Locke and Machiavelli would not support the United States (a powerful and prosperous nation) when it comes to the formation of international organizations such as, the United Nations. These organizations are meant to settle disputes among nations and thereby avoid the war. However, considering the two men’s attitude concerning the existence of a natural order (Hobbes, 27), it would be unthinkable to say that they would support the United States in this. This is because according to them, outside governance, all nations exist in a natural order. Therefore, they would not see the logic behind an international organization which solves disputes among and between nations. Nevertheless, they both also tell us that it is rational to try to escape the inconveniences of the state of nature by creating a civil government (Locke, 29). It can be assumed that the civil government which the two men are talking about is an international organization. Thus, it is still irrational to think they would not support the most powerful and prosperous nation (United States) in the formation of an international organization like the U.N. consequently, the most logical reasoning would be this; they would support the United States to some extent. Since there would be international wars, both Locke and Machiavelli would agree that there would be need for ‘a civil government’ to help in the quelling of tension and avoid war. Nevertheless, since, they both support the natural existence of nations together; they would be reluctant to support the country.
Now, in case of their support of the country, the question becomes, to what extent would they recommend that we cooperate with such institutions? Should the United States seek approval before going to war? Locke and Machiavelli would only support the United States in the formation of such organizations if their concern would only be the solution of international problems which do not in any way infringe in they rights and freedoms of the United States and her citizens (Hobbes, 43). If the U.S. would be affected negatively, then the international organizations would not get their support. They would also support them only if they would contribute to the bringing of peace when there is tension and war. Their concern would also be to know whose fault the dispute is. For example, in the Middle East crisis where Israel is always at logger heads with Palestine over Gaza, international organizations should know whose land that is or resolve to divide it equally. Nevertheless, in the Iraq War where the United States invaded the Islamic country without sufficient consultation, both men would disapprove.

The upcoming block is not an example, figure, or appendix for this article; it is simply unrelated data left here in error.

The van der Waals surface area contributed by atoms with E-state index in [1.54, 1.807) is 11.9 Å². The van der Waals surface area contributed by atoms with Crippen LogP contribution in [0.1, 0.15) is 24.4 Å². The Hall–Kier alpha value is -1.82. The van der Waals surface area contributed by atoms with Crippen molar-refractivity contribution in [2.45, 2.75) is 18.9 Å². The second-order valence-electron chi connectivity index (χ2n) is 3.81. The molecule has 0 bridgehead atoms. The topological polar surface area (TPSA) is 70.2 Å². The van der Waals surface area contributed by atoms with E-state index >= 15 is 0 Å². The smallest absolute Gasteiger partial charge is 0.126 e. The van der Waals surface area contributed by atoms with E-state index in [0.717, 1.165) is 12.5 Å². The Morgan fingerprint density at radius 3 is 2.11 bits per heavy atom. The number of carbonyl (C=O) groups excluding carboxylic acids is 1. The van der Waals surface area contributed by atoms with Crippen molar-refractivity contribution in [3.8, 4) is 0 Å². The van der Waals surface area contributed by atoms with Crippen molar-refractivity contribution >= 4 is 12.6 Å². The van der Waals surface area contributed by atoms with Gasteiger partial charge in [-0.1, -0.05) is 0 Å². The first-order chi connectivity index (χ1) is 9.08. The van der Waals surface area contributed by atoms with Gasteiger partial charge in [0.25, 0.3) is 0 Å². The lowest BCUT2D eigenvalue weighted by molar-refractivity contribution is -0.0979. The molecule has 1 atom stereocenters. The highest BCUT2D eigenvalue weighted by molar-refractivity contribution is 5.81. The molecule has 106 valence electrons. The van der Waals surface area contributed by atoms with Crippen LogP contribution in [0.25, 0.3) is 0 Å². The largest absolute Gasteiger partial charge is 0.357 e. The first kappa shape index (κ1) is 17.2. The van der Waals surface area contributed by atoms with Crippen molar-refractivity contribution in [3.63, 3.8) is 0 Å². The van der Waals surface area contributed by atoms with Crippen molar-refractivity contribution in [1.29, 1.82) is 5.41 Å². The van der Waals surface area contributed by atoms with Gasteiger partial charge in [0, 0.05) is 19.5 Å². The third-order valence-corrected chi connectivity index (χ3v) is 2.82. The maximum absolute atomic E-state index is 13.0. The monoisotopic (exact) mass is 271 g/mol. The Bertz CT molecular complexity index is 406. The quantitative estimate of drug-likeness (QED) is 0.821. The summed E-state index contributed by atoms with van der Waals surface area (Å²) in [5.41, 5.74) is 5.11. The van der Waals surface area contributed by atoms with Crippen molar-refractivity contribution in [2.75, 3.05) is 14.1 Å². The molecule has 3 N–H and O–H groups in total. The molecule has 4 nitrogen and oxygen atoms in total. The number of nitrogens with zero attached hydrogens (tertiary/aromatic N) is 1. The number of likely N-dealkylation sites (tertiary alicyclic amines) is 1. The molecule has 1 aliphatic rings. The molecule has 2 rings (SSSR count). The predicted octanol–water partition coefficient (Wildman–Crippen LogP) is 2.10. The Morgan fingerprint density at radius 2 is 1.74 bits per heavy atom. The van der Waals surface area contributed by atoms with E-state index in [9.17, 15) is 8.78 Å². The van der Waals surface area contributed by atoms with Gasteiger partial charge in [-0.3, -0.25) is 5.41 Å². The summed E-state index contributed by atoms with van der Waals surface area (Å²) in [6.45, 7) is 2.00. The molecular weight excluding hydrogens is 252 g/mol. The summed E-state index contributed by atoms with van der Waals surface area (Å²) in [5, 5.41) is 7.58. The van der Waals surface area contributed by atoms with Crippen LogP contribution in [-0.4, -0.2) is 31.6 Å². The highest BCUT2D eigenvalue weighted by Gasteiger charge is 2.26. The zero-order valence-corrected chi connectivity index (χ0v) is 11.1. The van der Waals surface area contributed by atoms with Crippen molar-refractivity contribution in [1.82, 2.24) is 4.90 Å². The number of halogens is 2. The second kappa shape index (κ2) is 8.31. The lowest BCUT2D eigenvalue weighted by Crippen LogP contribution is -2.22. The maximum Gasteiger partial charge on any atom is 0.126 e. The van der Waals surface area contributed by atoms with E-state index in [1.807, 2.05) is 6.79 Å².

The U.S. is a very powerful country both economic wise and militarily. Thus, it has the power to do what it pleases without much questioning. But with international organizations like the United Nations, the country is put in check. Both Locke and Machiavelli would be in support of this. This is because they were of the view that countries should naturally exist in a naturally and peaceful way without any disputes (Locke, 46). However, when this law of nature is disturbed and disputes which include wars arise, then there should be ‘a civil government’ (an international organization) to solve these disputes.
When these organizations are formed, another question arises. Should we allow an international organization to possess independent military forces? The United Nations does not have an independent military. When there is need for military aide, the organization gets its military from the member states which include the United States. There is a reason why this is so. If such an organization possess in dependent military, the veto powered countries (such as the United States, Britain and China) would use the military in their convenience (Locke 43). For instance, one of the mentioned countries may have an enemy. There is a possibility that that specific country can use its power and influence to unjustly attack the nation with which it is in dispute. Therefore, it is not wise to give such an international organization which is dependent mostly on the goodwill of its more endowed members to have a military of its own. The dependence of such an organization makes it dangerous so (Hobbes, 47)
Finally, would Locke’s or Machiavelli’s ideas be more relevant considering the situation that exists in the world today? The answer here is uncertain. This is because, first, Locke’s and Machiavelli’s ideas applied to the generations which are past. During that time, wars and disputes over resources like oil was not as much as it is. The two men belong to the ancient mode of reasoning that all nations naturally exist among each other and all are satisfied with the resources that they possess. Nevertheless, today’s world is filled with conflicts all over. Both internal and external conflicts are everywhere. Nations fight against each other and nations fight amongst themselves. Their ideas therefore, would be useless and out of sync with the modern world. Their views were relevant in the world that past. But in this kind of world, those ideas are simply irrelevant. Some may argue that they can be relevant to some extent. But that is subject to debate.